Amazon Kindle Fire: Much more open than I thought

Amazon has been known for locking down the Kindle ebook readers, but all that caution has been thrown to the wind with the Kindle Fire.

James posted an article earlier this morning explaining that he thought the Kindle Fire and Nook Tablet are not as open as he had hoped. Now that I have been using both devices for a day (big, multi-page review coming here tomorrow) I have to disagree with James and personally think the Kindle Fire is MUCH more open than I ever thought we would see, especially right out of the box.

In the past one major reason I always bought Kobo or Barnes & Noble Nooks for reading was the more open nature and support for EPUB and other standards while Amazon was pretty locked down with their Kindle content. Thus, I was expecting to see the same thing on the Amazon Kindle Fire. However, by simply plugging in the Kindle Fire to your PC or Mac you will see the internal memory appears as a drive where you can drag photos, documents, and other content right onto the device. In addition, by following these steps detailed by my buddy Sascha Segan in his guide titled, How To Run Almost Any Android App On the Kindle Fire, you can turn your new Kindle Fire into a very functional Android tablet.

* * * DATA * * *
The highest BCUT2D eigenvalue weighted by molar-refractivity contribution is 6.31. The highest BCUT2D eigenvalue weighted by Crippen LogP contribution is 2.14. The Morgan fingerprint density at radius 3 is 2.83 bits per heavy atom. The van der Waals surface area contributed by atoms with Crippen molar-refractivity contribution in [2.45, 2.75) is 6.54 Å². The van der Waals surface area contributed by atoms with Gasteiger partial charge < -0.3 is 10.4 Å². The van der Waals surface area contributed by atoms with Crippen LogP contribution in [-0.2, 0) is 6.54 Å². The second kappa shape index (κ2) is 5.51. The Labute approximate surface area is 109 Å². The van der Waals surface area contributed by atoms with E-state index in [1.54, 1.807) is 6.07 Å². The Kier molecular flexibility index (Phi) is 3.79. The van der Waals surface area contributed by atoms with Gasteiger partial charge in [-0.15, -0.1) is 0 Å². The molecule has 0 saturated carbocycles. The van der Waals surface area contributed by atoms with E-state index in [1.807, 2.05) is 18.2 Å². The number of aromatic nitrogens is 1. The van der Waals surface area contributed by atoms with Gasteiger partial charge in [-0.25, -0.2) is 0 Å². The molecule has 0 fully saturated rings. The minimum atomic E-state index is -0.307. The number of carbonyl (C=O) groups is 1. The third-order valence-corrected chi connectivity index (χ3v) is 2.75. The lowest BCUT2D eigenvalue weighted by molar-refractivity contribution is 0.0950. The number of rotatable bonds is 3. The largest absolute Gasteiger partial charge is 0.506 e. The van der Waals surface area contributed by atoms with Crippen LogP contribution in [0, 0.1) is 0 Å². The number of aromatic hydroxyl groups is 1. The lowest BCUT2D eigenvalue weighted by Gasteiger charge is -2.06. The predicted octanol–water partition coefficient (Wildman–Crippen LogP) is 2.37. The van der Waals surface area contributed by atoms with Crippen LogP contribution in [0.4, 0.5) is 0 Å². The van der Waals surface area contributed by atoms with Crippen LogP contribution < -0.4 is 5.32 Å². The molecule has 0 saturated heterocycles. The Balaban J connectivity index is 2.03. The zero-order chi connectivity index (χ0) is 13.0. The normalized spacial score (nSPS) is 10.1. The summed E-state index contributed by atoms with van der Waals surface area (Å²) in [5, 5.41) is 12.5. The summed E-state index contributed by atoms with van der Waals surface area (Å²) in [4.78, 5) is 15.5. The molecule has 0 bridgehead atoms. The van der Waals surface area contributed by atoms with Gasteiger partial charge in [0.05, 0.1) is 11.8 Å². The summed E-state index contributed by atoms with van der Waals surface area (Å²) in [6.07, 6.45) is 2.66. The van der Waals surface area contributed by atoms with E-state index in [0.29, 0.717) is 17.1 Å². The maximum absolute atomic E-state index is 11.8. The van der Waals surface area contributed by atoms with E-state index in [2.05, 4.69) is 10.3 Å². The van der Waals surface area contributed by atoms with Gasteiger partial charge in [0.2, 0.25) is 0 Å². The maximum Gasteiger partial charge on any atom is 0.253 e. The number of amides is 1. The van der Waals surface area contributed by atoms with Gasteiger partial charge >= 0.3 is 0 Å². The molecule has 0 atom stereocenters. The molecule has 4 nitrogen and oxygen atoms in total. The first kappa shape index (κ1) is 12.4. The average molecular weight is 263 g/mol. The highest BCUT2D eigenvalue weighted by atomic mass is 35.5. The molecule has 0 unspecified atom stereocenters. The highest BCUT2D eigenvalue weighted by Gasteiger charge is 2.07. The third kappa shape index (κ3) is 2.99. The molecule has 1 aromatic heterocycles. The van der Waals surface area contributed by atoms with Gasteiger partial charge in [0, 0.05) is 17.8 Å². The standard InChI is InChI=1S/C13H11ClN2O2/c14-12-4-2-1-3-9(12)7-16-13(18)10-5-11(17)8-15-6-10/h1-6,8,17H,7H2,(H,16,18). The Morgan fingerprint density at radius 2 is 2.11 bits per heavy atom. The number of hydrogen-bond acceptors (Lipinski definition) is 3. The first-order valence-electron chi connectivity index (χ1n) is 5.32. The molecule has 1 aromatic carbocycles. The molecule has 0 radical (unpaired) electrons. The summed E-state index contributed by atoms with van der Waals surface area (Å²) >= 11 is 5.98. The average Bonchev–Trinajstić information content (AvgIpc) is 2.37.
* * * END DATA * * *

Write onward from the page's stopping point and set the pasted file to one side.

I now have both the Kobo and Nook ebook reader applications and books on my Amazon Kindle Fire so with this one device I can read all the books I have purchased over the years on a single device. Granted, I can do this with my Apple iPad too, but the Kindle Fire is only $199.

For the serious geek, both the Kindle Fire and Nook Tablet have also been rooted and you can hack away to your delight as well. I doubt the mainstream consumer will care about doing this, but these tablets are both quite open IMHO.


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